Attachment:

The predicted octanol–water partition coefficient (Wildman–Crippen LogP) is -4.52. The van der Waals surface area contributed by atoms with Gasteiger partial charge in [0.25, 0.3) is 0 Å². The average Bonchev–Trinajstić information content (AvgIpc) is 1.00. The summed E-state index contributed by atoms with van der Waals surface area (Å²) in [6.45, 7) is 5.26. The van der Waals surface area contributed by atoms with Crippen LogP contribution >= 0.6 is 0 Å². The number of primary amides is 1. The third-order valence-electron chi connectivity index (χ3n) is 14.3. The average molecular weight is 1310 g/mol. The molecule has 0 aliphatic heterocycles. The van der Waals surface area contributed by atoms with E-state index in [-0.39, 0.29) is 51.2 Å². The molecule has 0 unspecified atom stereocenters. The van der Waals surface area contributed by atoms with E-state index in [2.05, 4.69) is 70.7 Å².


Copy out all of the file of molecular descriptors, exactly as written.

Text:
The predicted octanol–water partition coefficient (Wildman–Crippen LogP) is -4.52. The van der Waals surface area contributed by atoms with Gasteiger partial charge in [0.25, 0.3) is 0 Å². The average Bonchev–Trinajstić information content (AvgIpc) is 1.00. The summed E-state index contributed by atoms with van der Waals surface area (Å²) in [6.45, 7) is 5.26. The van der Waals surface area contributed by atoms with Crippen LogP contribution >= 0.6 is 0 Å². The number of primary amides is 1. The third-order valence-electron chi connectivity index (χ3n) is 14.3. The average molecular weight is 1310 g/mol. The molecule has 0 aliphatic heterocycles. The van der Waals surface area contributed by atoms with E-state index in [-0.39, 0.29) is 51.2 Å². The molecule has 0 unspecified atom stereocenters. The van der Waals surface area contributed by atoms with E-state index in [2.05, 4.69) is 70.7 Å².